Index Home About Blog
From: (Jonathan M. Elson)
Newsgroups: rec.crafts.metalworking
Subject: Re: Care and feeding of vacuum pumps.
Date: 12 Jul 1997 04:57:22 GMT

Ian Stirling ( wrote:

: I've not really got a good handle on what vapour pressures are of common
: compounds, say things like lead, epoxy, PVC, .....
: Presume no websites exist with info like this, going to have to make a
: trip to the nearest uni library I guess.

Vapor pressure of LEAD?  Don't even think you can get within a couple
orders of magnitude of that!  We do nuclear instruments, and have all
SORTS of junk materials in our instruments, plastic covered wire,
plexiglas, epoxy, molded plastic connectors, x-y positioner with
greased stepper motors and leadscrews, etc. etc. and we still get down
to 10 ^ -5 torr in a few minutes.  You can do fair vacuum coating at
that pressure, although 10 ^ -7 would be a lot better.
Huntington Vacuum products makes a vacuum epoxy which is
indistinguishable from the 'brand-name' Torr-Seal (from Varian vacuum
products) except for the price being 10% of varian's.
I've made a lot of devices, including electrical feedthroughs in
vacuum flanges with this stuff.  Its a tad expensive to use for ordinary
epoxy work, but it is such a fine epoxy, I just might start.

PVC, like water pipe from the hardware store might be an outgassing
problem, I don't know.  That is one material we haven't used much
in our work, although we have used something that looks a bit like
grey PVC for vacuum flanges.  it comes from a huge supply of scraps
in our shop, so I don't know for sure what it is.

Anyway, a single fingerprint will louse up your vacuum far worse than
a whole bunch of plastic parts in the chamber.  Of course, the finger
print will evaporate in 6 hrs or so, while a gassy piece of plastic
will just keep pumping it out.

Hmmm, a pretty cheap vacuum pump is a cryo-pump.  If there is helium
present, of course, you need to get down to 15K or so to pick it up.
But, if your problem is organic stuff, a big grid cooled with liquid
nitrogen at atmospheric pressure will do wonders for a dirty vacuum
system.  A LN trap is a good thing to put on a DP, to keep oil from
backstreaming, too.

OK, don't flame me about cryo-pumps being cheap!  I was just thinking
that a poor-man's cryopump (really just a LN trap in the chamber)
could do a good job.

Good luck,

From: (Jonathan M. Elson)
Newsgroups: rec.crafts.metalworking
Subject: Re: Care and feeding of vacuum pumps.
Date: 11 Jul 1997 18:41:55 GMT

Ian Stirling ( wrote:
: I've just found a nice vacuum pump in the shed, which I'd somehow forgotten
: about.
: This was just after I'd been looking at a catalog, listing them at silly
: prices, as I was wondering how expensive it would be to buy new the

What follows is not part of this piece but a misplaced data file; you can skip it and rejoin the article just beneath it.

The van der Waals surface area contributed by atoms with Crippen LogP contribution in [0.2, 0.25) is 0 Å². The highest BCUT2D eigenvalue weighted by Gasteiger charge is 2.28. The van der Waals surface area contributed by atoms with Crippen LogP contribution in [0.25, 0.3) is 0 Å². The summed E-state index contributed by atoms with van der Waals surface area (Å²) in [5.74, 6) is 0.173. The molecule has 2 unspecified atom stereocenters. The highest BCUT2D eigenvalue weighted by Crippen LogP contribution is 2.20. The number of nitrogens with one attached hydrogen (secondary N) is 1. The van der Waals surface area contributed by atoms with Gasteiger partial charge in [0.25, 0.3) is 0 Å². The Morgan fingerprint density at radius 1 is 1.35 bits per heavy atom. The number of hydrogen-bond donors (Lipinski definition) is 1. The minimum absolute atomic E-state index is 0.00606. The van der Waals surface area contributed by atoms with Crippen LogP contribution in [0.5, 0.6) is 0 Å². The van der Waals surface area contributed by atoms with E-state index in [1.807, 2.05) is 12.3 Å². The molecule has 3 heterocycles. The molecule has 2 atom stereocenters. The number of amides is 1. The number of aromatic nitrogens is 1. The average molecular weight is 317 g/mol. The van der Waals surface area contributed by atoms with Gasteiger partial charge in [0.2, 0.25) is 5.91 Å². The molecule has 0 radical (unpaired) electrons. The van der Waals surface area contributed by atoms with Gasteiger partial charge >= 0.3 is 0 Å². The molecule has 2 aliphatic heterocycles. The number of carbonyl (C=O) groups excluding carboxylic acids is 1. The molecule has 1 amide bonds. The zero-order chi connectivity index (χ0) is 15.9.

: equipment to play with vacuum deposition.
: The pump currently has some oil in it, obviously I need vacuum oil, but
: looking at the catalogs, it comes in several viscosities.
: As it's been sitting for 10 years at least, I'd like to replace the oil,
: anyone know of a simple way of measuring viscosity?

I think the different viscosities are for belt-drive vs direct-drive
vacuum pumps.  Tell the supplier of the oil the make and model of your
pump, and they should be able to recommend the correct oil.  There are
also some exotic oils for use with corrosive gas products, when plasma
etching or doing CVD processes.  You shouldn't need these more expensive
While you're at it, you might get a rebuild kit for the pump.  They are
not too expensive, and contain a bunch of seals, etc. to bring the pump
back up to original performance.

: (specs are that it'll pump down to about 5um of mercury (on the side, wish
: I could get a manual, but doubt it) which should be enough for initial
: experiments.
: Then I guess I need to make a diffusion pump.

This is doable, but it is not easy to make a GOOD DP.  You might keep
your eye out for one on the jumk market.  A mechanical forepump is
a lot more salable at the junkyard than a DP.

: Or has anyone got any comments on using a multi-stage blower (as in
: vacuum
: cleaners) housed in the vacuum chamber as a poor mans turbomolecular pump?

NOT very easy.  I work with these.  The small ones run at 50,000 RPM.
Getting ball bearings to run at 50,000 RPM in vacuum is tough.
The rotor blades are stamped out of titanium sheet and then stress
relieved.  That sounds pretty tricky.  You should know that while a
TMP LOOKS like an aerodynamic axial flow fan, it IS NOT.  The blades need
to move faster than the mean molecular velocity of the gas they are
pumping, which means PRETTY FAST!  Those multi-stage blowers (best
ones come from old computer tape drives) are centrifugal blowers.
Centrifugal won't work at all at vacuum pressures, because the
molecules are not interacting much with each other.


Index Home About Blog